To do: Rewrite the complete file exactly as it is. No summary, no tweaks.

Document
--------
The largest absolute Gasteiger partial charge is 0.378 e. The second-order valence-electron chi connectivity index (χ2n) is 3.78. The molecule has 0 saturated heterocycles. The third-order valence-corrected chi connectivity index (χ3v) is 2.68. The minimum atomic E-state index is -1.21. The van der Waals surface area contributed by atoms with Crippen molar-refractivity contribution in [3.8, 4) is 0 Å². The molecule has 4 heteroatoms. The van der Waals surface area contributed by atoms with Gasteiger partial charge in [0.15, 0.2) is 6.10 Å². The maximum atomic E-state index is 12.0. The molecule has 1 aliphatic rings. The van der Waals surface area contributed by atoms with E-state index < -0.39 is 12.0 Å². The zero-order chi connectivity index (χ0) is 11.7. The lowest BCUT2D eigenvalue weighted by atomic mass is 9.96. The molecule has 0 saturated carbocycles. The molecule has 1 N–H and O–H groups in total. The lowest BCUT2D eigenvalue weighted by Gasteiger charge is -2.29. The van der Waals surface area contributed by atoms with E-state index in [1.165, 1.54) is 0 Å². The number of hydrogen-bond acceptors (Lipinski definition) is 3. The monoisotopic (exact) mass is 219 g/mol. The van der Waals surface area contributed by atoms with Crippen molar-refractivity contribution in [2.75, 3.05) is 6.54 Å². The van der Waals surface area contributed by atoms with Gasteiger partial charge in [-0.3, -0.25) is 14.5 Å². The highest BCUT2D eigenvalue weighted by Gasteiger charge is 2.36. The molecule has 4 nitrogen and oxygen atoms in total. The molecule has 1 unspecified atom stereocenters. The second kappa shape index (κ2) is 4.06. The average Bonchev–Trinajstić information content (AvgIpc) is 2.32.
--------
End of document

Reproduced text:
The largest absolute Gasteiger partial charge is 0.378 e. The second-order valence-electron chi connectivity index (χ2n) is 3.78. The molecule has 0 saturated heterocycles. The third-order valence-corrected chi connectivity index (χ3v) is 2.68. The minimum atomic E-state index is -1.21. The van der Waals surface area contributed by atoms with Crippen molar-refractivity contribution in [3.8, 4) is 0 Å². The molecule has 4 heteroatoms. The van der Waals surface area contributed by atoms with Gasteiger partial charge in [0.15, 0.2) is 6.10 Å². The maximum atomic E-state index is 12.0. The molecule has 1 aliphatic rings. The van der Waals surface area contributed by atoms with E-state index < -0.39 is 12.0 Å². The zero-order chi connectivity index (χ0) is 11.7. The lowest BCUT2D eigenvalue weighted by atomic mass is 9.96. The molecule has 0 saturated carbocycles. The molecule has 1 N–H and O–H groups in total. The lowest BCUT2D eigenvalue weighted by Gasteiger charge is -2.29. The van der Waals surface area contributed by atoms with E-state index in [1.165, 1.54) is 0 Å². The number of hydrogen-bond acceptors (Lipinski definition) is 3. The monoisotopic (exact) mass is 219 g/mol. The van der Waals surface area contributed by atoms with Crippen molar-refractivity contribution in [2.75, 3.05) is 6.54 Å². The van der Waals surface area contributed by atoms with Gasteiger partial charge in [-0.3, -0.25) is 14.5 Å². The highest BCUT2D eigenvalue weighted by Gasteiger charge is 2.36. The molecule has 4 nitrogen and oxygen atoms in total. The molecule has 1 unspecified atom stereocenters. The second kappa shape index (κ2) is 4.06. The average Bonchev–Trinajstić information content (AvgIpc) is 2.32.